2. In spawning areas, we generally restrict ourselves to large mesh monofilament nets.  This is due to the lower amount of strain on the nets. These nets do perform well in high flow areas and are generally set parallel to the current, close to back eddys, and sometimes in a gentle sweep shape which sometimes produces better results.

 

We used to fish multifilament nets, but due to problems in getting supplies, we have switched to monofilament.  There still are multifilament nets being used by the commercial industry, especially the larger 9", 10", and 12".

 

Hope this is of help.

Lloyd Mohr

OMNR Ontario, CA

____

 

The nets we use for adults are 8 and 10" stretch mesh, however we will likely use some 12" nets this year.  For juvies, I would recommend nets up to 8" stretch.  Larger net will catch small fish (scutes get tangled) but they are best for fish greater than 150 cm.  We typically use mono but multi works well also.  The choice here, depends primarily on your preference.  Mono is easier to keep clean, and possibly a bit more durable, while the multi is a bit easier to handle and is also better if you want to make lots of minor repairs.  We use mono and rehang our nets each year with fresh webbing. Either way, make sure you get nets constructed with foamcore float and ledcore lines.  Plastic floats and leads will cause horrific tangles in large mesh nets! For lake sturgeon, you can really get away with nets that are only 6 feet deep, but most of our nets are 8' just for the sake of sampling continuity. If you are worried about bycatch, it's probably best to stick with the 6 footers. 

 

As for net makers, we have bought much of our stuff from Memphis Net and Twine, but we have just ordered some new nets from a relatively new company that is supposedly much better.  The name of this company is Nichols Net Company (or something similar) and they are located in the Midwest (Illinois?).  I don't have their phone number at hand right now, but I can get it if you need it. Hope this helps and good luck!

 

Doug Peterson

Central Michigan Univ.

____

 

I have used gillnets for lake sturgeon for several years with good success on adults.  I have used monofilament gillnets, 8" and 10" stretch mesh, and have been able to catch and release adult and large juvenile lake sturgeon from a number of water bodies with no known mortality.  The mono nets work well although they are not the easiest to work with, mono nets are difficult to pack into gill net boxes because they don't lay down as nicely as nylon nets.  I have also used graded mesh nylon gillnets in attempts to catch small juvenile sturgeon but to date have not had any luck.  However, I don't think it is because the fish avoid the nets but more likely because I am fishing in waters with few lake sturgeon and I'm not fishing in the right habitat (if you know the habitats I should fish to catch small juveniles please let me know).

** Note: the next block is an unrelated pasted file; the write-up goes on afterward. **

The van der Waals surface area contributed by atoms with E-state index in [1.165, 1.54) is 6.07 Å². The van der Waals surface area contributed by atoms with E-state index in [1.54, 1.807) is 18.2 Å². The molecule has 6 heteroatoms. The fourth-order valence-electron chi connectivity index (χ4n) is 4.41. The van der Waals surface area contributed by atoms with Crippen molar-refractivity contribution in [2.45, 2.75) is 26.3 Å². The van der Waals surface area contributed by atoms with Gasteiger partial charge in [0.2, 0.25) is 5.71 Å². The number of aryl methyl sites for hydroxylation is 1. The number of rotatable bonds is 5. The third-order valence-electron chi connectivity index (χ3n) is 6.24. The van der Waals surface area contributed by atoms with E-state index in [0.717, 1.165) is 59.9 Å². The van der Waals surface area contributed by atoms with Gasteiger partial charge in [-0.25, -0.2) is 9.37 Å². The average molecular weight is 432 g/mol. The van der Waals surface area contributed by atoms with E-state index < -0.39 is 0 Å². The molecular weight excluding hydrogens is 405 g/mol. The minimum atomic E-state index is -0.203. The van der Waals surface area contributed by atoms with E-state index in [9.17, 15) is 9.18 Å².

If you would like more info about adult captures with gillnets I published a paper in NAJFM in 1999, volume 19:1080-1088.  I would be happy to send you a reprint if you'd like.  In addition, Steve Schram, Wisconsin DNR has used gillnets to catch lake sturgeon in Lake Superior for several years so he may be able to help you (schras@dnr.state.wi.us). I'm not sure I'm in a position to recommend anything because I have only used mono nets.  The only thing I can say with certainty is that the mono nets work very well.

 

Edward A. Baker, Ph.D.

Michigan Department of Natural Resources

____

 

We used a combination of 7.5 and 8 - inch stretch mesh gill net to capture 872 lake sturgeon in the upper Winnebago system that averaged 970 mm in total length with 88% of the catch ranging between 762 and 1118 mm. The gillnet was multifilament which appeared to hold up better than monofilament.  We would have to do more looking to determine the twine size.

 

Lee S. Meyers

Wisconsin DNR

____

 

For the past few years we have been capturing lake sturgeon with gill nets at spawning time in the Menominee River. (Thus we are selecting for adult fish) Using 10 inch stretch mesh, with nylon twine, we captured 102 lake sturgeon ranging from 40 to 60 inches in length. The net is about 6 feet in depth and is set in shallow water 2 to 8 feet deep. We lift the net twice a day and have not harmed the fish, although they do become very entangled.  I've had better success with this nylon twine than with monofilament. I have used both.

 

Greg Kornely

Wisconsin DNR

____

 

I received your request for gill net info from Mike Hendrix here at the NE Fishery Center.  We have gill-netted mature and subadult sturgeon for the Hudson River and Del. River for a number of years.  We tried the multi filament nylon in a variety of mesh sizes from Memphis Net and Twine and found that it is not real durable when it comes to the rigors of tidal River sturgeon fishing.  Commercial fisherman Doug Bush  (Embought Bay Fish Co., 134 Embought Rd. , Catskill, NY) constructed some very good nets for us under contract .   He has good expertise in mesh sizes necessary for different sized sturgeon.  He has used monofilament netting on occasion too - sometimes for drift-netting.   If you contact him be sure to let him know I gave you his name.

 

Jerre Mohler

NE Fishery Center, Lamar, PA

____

 

We have used 8" and 10" stretch mesh for adult surveys and graded mesh nets for juveniles.  We also think it would be worthwhile to also use some 12" stretch mesh for adult surveys but have not tried that size yet. Hope this helps.

 

Gary E. Whelan

MI DNR Fisheries Division

____

 

The area I sample sturgeon is the Rainy River / Lake of the Woods system, on the Minnesota - Ontario border. Generally gill nets are extremely size selective for lake sturgeon. Mesh sizes I use range up to 12" (stretch measure) nets.  Mean total lengths of sturgeon sampled, by mesh size, are: 8" - 1,034 mm, 10" - 1,193 mm, and 12" - 1,259 mm.  Individuals up to 1,900 mm have been captured by anglers, but the largest sturgeon I have sampled is 1,668 mm. If you would like more information regarding my sampling I will try to help.

 

Tom Heinrich

Large Lake Specialist, MN